Nature 455, 589 (2 October 2008) | doi:10.1038/455589b; Published online 1 October 2008

Further reflections on how we interpret the actions of others

Giacomo Rizzolatti1 & Corrado Sinigaglia2

  1. Dipartimento di Neuroscienze, Università di Parma, Via Volturno 39, 43100 Parma, Italy
  2. Dipartimento di Filosofia, Università degli Studi di Milano, Via Festa del Perdono 7, 20122 Milano, Italy


Further reflections on how we interpret the actions of others


In their Essay 'Behind the looking-glass' (Nature 454, 167–168; 2008), Antonio Damasio and Kaspar Meyer suggest how mirror neurons might work. But they need to reflect on other aspects of the mirror phenomenon to complete the picture.

Mirror neurons are known for their intriguing property of discharging when a particular motor act is either being performed or being observed. Damasio and Meyer describe them as neural ensembles in higher-order association areas called CDZs (for 'convergence–divergence zones') that collect information from specific sensory areas and signal back to those areas. Action understanding (as in the authors' example of hearing a peanut being cracked) depends on activation of this network.

The CDZ model attempts to explain the mechanism underlying action understanding. But it overlooks a fundamental feature of the mirror mechanism: that is, the capacity to transform sensory information into a motor format — why should we have a copy of the actions of others in our motor system?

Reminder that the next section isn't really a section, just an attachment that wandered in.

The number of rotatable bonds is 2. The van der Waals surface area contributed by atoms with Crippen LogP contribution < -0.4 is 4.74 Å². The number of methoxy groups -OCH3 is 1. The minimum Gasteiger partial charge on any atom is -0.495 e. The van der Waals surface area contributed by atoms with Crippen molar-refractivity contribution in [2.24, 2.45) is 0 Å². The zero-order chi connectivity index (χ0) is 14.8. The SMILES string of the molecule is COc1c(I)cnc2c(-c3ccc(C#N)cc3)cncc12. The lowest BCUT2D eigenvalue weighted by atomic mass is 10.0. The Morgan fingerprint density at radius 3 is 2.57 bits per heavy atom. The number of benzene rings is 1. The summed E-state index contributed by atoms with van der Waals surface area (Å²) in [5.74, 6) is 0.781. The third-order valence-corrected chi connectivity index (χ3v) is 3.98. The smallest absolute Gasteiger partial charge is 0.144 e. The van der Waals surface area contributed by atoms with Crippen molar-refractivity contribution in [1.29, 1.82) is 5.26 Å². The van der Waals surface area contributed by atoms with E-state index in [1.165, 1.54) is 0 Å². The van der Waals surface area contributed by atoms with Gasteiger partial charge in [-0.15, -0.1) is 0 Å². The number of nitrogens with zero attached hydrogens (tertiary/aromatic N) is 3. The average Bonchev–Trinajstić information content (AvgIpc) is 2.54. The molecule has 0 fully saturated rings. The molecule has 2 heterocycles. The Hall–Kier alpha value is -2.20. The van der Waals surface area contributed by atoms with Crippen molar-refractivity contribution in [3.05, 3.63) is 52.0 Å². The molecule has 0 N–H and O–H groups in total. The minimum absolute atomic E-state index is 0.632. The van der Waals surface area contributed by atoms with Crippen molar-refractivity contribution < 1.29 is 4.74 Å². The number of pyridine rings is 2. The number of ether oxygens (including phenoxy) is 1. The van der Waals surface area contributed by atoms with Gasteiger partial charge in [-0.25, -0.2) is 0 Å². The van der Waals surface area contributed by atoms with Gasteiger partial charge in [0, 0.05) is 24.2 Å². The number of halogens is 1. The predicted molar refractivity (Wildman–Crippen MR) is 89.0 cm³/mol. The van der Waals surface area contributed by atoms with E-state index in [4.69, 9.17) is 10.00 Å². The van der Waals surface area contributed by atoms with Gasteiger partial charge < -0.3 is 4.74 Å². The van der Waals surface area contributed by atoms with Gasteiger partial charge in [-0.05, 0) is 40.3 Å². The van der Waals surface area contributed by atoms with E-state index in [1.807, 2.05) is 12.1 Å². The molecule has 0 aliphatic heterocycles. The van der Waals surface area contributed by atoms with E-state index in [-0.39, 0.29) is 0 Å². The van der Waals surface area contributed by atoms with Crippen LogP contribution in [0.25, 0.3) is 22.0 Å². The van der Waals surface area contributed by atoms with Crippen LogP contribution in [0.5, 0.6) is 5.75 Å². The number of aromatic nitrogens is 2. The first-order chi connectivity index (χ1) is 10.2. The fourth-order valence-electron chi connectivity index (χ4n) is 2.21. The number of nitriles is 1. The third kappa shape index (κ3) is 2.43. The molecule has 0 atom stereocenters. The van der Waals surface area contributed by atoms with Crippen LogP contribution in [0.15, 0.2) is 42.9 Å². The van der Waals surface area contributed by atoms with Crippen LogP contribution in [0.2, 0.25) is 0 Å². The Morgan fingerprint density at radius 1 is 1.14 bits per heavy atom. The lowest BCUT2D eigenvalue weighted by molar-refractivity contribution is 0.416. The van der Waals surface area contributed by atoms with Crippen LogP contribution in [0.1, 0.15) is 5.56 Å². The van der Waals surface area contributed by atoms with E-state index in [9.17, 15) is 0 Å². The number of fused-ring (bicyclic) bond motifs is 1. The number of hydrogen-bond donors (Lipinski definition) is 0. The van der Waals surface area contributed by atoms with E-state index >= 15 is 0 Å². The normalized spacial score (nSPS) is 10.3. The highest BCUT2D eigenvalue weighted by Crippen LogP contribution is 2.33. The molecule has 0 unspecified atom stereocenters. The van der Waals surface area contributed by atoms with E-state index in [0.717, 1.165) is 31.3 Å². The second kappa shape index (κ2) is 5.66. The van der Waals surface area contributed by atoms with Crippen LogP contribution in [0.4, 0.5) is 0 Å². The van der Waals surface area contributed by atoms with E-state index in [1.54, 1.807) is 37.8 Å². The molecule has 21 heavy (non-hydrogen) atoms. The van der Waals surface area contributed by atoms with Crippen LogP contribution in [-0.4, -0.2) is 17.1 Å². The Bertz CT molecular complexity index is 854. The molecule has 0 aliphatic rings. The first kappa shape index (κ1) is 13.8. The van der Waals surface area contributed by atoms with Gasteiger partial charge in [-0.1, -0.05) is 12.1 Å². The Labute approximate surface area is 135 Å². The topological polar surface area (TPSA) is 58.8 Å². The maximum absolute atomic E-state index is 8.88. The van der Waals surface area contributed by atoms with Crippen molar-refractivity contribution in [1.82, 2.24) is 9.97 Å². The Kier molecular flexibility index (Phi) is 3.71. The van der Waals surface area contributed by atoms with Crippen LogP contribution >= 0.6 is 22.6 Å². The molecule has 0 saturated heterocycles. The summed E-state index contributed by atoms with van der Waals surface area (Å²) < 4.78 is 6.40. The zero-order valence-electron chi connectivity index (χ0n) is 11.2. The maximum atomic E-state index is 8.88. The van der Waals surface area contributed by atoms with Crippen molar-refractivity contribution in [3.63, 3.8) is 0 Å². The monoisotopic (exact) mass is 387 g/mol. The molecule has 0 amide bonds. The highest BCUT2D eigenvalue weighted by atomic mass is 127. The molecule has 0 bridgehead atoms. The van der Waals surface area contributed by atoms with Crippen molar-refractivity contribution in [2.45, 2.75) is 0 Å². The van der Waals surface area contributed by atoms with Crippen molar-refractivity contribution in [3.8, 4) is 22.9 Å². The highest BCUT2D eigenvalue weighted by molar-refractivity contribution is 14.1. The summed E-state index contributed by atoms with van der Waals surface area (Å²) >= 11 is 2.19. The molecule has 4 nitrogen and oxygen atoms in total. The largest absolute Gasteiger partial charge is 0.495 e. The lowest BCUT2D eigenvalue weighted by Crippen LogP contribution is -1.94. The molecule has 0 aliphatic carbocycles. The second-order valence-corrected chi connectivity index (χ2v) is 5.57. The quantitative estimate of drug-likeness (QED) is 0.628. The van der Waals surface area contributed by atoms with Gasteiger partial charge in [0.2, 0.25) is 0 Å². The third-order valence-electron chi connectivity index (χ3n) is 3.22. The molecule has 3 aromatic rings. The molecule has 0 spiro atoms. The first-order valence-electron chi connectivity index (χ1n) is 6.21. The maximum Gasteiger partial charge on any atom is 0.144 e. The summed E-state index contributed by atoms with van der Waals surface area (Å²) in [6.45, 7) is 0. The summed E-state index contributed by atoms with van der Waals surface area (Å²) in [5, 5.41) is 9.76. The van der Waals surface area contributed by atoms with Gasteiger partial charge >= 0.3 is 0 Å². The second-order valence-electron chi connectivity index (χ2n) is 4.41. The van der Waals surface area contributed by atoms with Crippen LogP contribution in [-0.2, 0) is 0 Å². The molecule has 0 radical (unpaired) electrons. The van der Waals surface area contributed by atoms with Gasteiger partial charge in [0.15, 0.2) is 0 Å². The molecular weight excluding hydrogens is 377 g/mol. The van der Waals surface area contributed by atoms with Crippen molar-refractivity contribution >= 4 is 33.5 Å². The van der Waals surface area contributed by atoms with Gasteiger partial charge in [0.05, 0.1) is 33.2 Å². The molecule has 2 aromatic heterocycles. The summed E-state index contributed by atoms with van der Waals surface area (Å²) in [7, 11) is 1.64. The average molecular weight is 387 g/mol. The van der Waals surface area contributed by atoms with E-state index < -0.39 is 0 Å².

We can certainly recognize biological actions using sensory information and performing the kind of processing suggested by the CDZ model. But mirror neurons indicate that we must also have another mechanism for understanding another's actions. That mechanism directly maps sensory information on cortical motor neurons, providing the observer with an immediate representation of the motor acts being performed by others. There is no need for a higher-order association, as the CDZ model requires.

This, of course, does not imply that mirror neurons alone 'understand' the actions of others. Such an interpretation of the mirror system would go against all we know about the complexity of cortical organization. The point at issue is the specific contribution of mirror neurons to action understanding. Because of their motor nature, these neurons add a new, personal dimension to our capacity for understanding others that is based on our own motor knowledge and experience.

So, in spite of its heuristic value, the CDZ model underestimates the motor aspect of the mirror mechanism. It was this mechanism that prompted the description of action understanding as "the result of a 'first-person' process where the self feels like an actor, rather than a spectator" (M. Jeannerod The Cognitive Neuroscience of Action, Blackwell, 1997).